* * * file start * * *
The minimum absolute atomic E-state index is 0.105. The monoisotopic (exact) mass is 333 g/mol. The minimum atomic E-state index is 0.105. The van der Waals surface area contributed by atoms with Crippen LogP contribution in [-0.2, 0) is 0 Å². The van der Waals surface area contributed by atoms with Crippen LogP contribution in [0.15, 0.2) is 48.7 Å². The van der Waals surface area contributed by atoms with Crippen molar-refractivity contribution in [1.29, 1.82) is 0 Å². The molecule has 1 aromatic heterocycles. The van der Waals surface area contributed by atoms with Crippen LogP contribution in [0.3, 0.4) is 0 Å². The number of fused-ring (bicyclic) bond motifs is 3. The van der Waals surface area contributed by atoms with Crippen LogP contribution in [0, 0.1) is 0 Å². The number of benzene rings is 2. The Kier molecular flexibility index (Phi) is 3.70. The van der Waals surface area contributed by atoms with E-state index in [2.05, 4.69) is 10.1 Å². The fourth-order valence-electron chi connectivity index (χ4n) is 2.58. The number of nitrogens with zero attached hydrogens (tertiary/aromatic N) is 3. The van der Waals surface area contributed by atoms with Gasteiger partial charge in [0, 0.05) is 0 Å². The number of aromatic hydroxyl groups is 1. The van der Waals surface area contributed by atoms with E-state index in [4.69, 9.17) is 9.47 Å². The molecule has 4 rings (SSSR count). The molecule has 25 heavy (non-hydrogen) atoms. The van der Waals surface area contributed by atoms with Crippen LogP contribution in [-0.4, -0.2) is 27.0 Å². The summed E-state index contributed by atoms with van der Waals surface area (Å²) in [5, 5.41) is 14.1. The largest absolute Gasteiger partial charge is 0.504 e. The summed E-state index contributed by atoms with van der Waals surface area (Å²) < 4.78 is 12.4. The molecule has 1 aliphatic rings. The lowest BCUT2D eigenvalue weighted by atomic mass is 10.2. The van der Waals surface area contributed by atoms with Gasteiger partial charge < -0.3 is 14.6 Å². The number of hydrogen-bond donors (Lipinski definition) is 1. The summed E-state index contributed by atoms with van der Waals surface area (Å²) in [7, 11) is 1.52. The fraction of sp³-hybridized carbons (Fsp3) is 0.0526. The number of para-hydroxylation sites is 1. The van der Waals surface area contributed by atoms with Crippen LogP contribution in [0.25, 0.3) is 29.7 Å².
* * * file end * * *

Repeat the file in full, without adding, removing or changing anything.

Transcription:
The minimum absolute atomic E-state index is 0.105. The monoisotopic (exact) mass is 333 g/mol. The minimum atomic E-state index is 0.105. The van der Waals surface area contributed by atoms with Crippen LogP contribution in [-0.2, 0) is 0 Å². The van der Waals surface area contributed by atoms with Crippen LogP contribution in [0.15, 0.2) is 48.7 Å². The van der Waals surface area contributed by atoms with Crippen molar-refractivity contribution in [1.29, 1.82) is 0 Å². The molecule has 1 aromatic heterocycles. The van der Waals surface area contributed by atoms with Crippen LogP contribution in [0.3, 0.4) is 0 Å². The number of fused-ring (bicyclic) bond motifs is 3. The van der Waals surface area contributed by atoms with Crippen LogP contribution in [0, 0.1) is 0 Å². The number of benzene rings is 2. The Kier molecular flexibility index (Phi) is 3.70. The van der Waals surface area contributed by atoms with E-state index in [2.05, 4.69) is 10.1 Å². The fourth-order valence-electron chi connectivity index (χ4n) is 2.58. The number of nitrogens with zero attached hydrogens (tertiary/aromatic N) is 3. The van der Waals surface area contributed by atoms with Gasteiger partial charge in [0, 0.05) is 0 Å². The number of aromatic hydroxyl groups is 1. The van der Waals surface area contributed by atoms with E-state index in [4.69, 9.17) is 9.47 Å². The molecule has 4 rings (SSSR count). The molecule has 25 heavy (non-hydrogen) atoms. The van der Waals surface area contributed by atoms with Crippen LogP contribution in [-0.4, -0.2) is 27.0 Å². The summed E-state index contributed by atoms with van der Waals surface area (Å²) in [5, 5.41) is 14.1. The largest absolute Gasteiger partial charge is 0.504 e. The summed E-state index contributed by atoms with van der Waals surface area (Å²) < 4.78 is 12.4. The molecule has 1 aliphatic rings. The lowest BCUT2D eigenvalue weighted by atomic mass is 10.2. The van der Waals surface area contributed by atoms with Gasteiger partial charge < -0.3 is 14.6 Å². The number of hydrogen-bond donors (Lipinski definition) is 1. The summed E-state index contributed by atoms with van der Waals surface area (Å²) in [7, 11) is 1.52. The fraction of sp³-hybridized carbons (Fsp3) is 0.0526. The number of para-hydroxylation sites is 1. The van der Waals surface area contributed by atoms with Crippen LogP contribution in [0.25, 0.3) is 29.7 Å².